Artificial skull elongation has been practiced by a strangely high number of cultures in practically every corner of the world, from Western Europe and the Americas to the Far East and Africa.
But why would people bind their baby’s heads to give themselves a pear-shaped skull? Well, for one 600-year-old civilization in South America, it was probably to show you were a VIP.
A new study, published in the journal Current Anthropology, has taken a look at elongated skulls of the Collagua people who lived in the Colca Valley in south-eastern Peru around 1100 to 1450 CE.
Through measuring carbon and nitrogen isotope analysis of the bones, the researchers showed that the Collagua women with elongated distended heads ate a more varied diet, indicating that they were perhaps more privileged. These remains of these women also appeared to have fewer signs of physical violence against them, once against suggesting that they were from a higher echelon of society.
The Collagua were persistently under the threat from the Inca Empire around this time. For the women to be proudly displaying your privilege with strange skulls might have also have been particularly prominent during times of social strives and war, as it acted like a symbol of their collective identity, just like a nation proudly waving a flag.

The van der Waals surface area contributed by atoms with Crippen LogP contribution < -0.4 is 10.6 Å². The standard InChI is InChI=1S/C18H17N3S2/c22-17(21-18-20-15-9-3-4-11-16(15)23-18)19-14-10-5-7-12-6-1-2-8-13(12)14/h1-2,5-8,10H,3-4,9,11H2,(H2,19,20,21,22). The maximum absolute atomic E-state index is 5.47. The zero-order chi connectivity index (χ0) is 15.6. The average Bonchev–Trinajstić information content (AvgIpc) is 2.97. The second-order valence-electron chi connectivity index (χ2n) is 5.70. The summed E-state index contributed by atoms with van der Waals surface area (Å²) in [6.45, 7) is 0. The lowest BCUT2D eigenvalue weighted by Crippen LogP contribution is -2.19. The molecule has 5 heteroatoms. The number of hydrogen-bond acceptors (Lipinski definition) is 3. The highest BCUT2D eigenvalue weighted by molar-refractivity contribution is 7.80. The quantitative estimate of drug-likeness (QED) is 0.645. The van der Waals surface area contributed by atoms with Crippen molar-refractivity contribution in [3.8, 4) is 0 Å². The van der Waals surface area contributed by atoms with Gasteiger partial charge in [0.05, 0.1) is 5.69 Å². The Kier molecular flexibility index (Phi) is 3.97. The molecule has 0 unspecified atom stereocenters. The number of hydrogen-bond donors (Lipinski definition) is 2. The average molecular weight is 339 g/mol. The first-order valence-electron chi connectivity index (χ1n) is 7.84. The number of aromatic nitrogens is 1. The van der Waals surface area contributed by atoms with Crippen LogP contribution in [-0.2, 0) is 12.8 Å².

The study also made clear that more and more skulls were being elongated, even among the lower classes, as the pressure from the Inca Empire grew. Perhaps they were looking for a sense of belonging during a time of strife?
“In times of crisis and social upheaval, the creation of new kinds of collective identity can strengthen or undermine political reintegration,” the study author, Matthew Velasco of Cornell University, notes.
“It may have promoted cohesion among local elites and facilitated cooperation at higher levels of inclusiveness to coordinate agropastoral exchange, manage irrigation, or mobilize against outside forces, including (but not limited to) the encroaching Inka state.”
Artificial cranial deformations usually involve tightly binding a baby’s squishy head with bandages or clamping it into between wooden planks in order to distort its growth. This is just one insight into one culture’s use of elongated skulls, so it doesn’t necessarily represent all instances of it. After all, it occurred in countless different groups throughout history.
Nevertheless, the majority of archaeologists believe that this practice often had something to do with social status and the sense of belonging to a group. Sorry, there’s still no word on the alien connection yet!
A new study has looked at the elongated skulls of the Collagua people who lived in the Colca Valley in south-eastern Peru. Creative Commons
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